Update–March 15, 2016: See Appellate Court: Volunteer Fire Company is subject to OPRA.
On April 29, 2014, the Government Records Council (the agency that enforces the Open Public Records Act (OPRA)) ruled in Robert A. Verry v. Franklin Fire District No. 1 (Somerset), GRC Case No. 2013-196 that Millstone Valley Fire Department “is a member of the Franklin Fire District No. 1 per N.J.S.A. 40A:14-70.1 and thus serves a governmental function under the supervision and control of the Franklin Fire District No. 1 [and] it is a public agency for purposes of OPRA.”
Both the Fire District and Millstone Valley called the decision “palpably incorrect or irrational” and urged the GRC to reconsider it. The records requestor, Robert A. Verry, took the opposite position calling the GRC’s decision “well grounded in law.” I have placed the GRC’s decision along with the briefs submitted by the District, Millstone Valley and Verry on-line here. At this time, the GRC is still considering whether or not it will reconsider its decision and it is likely that the GRC’s ruling–whichever way it goes–will be appealed to the Appellate Division.
The case turns on N.J.S.A. 40A:14-70.1, which is the statute that establishes the relationship between fire departments and fire districts. That statute reads:
Fire districts; establishment of or contract with volunteer fire company
a. Any persons desiring to form a volunteer fire company to be located within or otherwise servicing the area encompassing a fire district or other type of volunteer organization which has as its objective the prevention of fires or regulation of fire hazards to life and property therein shall first present to the board of fire commissioners a written application for the organization of such company. Such application shall be in the form of a duly verified petition signed by them stating the kind of company which they desire to organize, the name or title thereof, the number and names of the proposed members thereof, and their places of residence. The board of fire commissioners, after considering such application and approving the members of the proposed company, may by resolution grant the petition and constitute such applicants a volunteer fire company of the district.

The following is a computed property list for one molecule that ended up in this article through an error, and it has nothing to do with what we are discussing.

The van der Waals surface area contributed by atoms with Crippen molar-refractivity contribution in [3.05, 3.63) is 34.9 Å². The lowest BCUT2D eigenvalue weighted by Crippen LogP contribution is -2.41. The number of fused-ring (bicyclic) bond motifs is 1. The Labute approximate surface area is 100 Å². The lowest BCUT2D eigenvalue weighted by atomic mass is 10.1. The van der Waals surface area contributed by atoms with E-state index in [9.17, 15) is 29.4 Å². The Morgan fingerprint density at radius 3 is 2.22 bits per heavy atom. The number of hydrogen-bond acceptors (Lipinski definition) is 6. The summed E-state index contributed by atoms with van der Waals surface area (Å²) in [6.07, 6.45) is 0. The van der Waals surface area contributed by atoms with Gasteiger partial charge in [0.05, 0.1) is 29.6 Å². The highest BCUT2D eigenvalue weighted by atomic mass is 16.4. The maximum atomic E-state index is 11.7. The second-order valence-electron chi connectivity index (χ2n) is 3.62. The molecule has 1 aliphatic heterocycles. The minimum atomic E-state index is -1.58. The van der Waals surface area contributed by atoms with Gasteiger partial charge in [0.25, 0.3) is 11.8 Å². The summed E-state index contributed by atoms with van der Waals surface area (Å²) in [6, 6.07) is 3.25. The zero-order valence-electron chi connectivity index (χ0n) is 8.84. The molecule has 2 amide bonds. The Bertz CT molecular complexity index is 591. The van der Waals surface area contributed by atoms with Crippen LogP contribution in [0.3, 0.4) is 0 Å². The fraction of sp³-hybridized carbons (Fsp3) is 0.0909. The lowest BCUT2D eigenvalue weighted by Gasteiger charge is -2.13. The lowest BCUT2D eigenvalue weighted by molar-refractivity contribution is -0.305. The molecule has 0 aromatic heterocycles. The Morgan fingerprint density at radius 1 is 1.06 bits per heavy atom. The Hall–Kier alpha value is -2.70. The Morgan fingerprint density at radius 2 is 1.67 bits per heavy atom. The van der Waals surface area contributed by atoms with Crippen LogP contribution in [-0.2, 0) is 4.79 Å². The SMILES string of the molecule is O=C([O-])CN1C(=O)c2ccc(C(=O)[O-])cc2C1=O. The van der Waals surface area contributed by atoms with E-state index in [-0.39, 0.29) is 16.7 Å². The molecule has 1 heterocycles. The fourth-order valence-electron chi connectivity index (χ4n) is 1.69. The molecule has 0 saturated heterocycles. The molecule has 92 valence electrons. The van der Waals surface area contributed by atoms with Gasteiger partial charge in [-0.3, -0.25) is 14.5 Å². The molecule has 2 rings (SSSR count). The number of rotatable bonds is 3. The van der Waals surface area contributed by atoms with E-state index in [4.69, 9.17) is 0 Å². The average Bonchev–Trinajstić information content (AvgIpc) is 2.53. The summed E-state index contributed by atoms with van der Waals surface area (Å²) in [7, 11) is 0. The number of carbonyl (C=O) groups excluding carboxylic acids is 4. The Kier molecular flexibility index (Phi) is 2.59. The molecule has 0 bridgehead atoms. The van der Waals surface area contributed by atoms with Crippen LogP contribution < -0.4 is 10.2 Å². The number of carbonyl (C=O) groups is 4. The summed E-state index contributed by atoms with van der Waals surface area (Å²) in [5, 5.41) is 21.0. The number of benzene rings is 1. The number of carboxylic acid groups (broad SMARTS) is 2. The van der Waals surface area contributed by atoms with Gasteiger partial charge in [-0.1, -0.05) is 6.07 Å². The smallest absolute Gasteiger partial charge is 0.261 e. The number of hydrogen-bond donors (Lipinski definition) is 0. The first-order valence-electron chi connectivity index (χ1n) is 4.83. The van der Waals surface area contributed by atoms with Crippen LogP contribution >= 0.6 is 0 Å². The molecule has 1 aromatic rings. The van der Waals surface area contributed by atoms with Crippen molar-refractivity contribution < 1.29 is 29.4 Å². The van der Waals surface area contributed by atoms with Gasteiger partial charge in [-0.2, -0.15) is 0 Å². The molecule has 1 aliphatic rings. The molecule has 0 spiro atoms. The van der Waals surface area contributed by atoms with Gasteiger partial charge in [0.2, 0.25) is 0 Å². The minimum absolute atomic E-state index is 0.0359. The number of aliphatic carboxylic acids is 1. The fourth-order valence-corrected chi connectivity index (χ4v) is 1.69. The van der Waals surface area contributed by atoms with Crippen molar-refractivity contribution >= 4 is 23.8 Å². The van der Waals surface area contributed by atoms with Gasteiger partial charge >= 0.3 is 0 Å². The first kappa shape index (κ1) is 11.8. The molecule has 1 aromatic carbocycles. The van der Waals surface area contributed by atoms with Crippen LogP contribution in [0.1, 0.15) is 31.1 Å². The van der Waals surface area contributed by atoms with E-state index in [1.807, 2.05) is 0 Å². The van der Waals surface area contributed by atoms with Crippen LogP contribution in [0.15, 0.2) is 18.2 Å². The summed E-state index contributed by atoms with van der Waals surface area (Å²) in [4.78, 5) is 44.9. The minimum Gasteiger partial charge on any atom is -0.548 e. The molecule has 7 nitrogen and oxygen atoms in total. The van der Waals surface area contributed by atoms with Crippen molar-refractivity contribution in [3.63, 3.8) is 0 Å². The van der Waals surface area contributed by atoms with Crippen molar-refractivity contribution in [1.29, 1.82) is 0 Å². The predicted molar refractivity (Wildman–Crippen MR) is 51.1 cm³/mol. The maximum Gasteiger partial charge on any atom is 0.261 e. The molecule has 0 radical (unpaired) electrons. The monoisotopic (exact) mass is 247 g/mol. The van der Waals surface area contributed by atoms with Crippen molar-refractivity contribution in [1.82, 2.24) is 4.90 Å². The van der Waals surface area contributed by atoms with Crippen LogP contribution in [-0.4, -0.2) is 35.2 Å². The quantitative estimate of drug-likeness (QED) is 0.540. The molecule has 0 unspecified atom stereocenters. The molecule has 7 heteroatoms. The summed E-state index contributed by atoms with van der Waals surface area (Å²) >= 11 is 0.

b. The board of fire commissioners of a fire district not having a paid or part-paid fire department and force may contract with a volunteer fire company or companies for the purpose of extinguishing fires, upon those terms and conditions as shall be deemed proper. The members of the company shall be under the supervision and control of the board of fire commissioners and in performing fire duty shall be deemed to be exercising a governmental function; however, the appointment or election of the chief of the volunteer fire company shall remain the prerogative of the membership of the fire company as set forth in the company’s certificate of incorporation or bylaws.
The statute lays out two ways that a volunteer fire department can become associated with a district. First, under (a), districts can form volunteer fire departments through a petitioning process. Second, under (b), fire districts can contract with volunteer fire departments that already exist. Since Millstone Valley was not formed through the petition method under (a), then only (b) is applicable to the matter at hand.
Both the GRC and Verry (see page 3 of Verry’s brief) interpret (b) as saying that Millstone Valley Fire Department is “under the supervision and control” of the fire district. But that’s not what the statute says. The statute says that the members of Millstone Valley, not Millstone Valley Fire Department itself, is under the district’s “supervision and control.” This distinction causes me to believe that the GRC decided the issue incorrectly.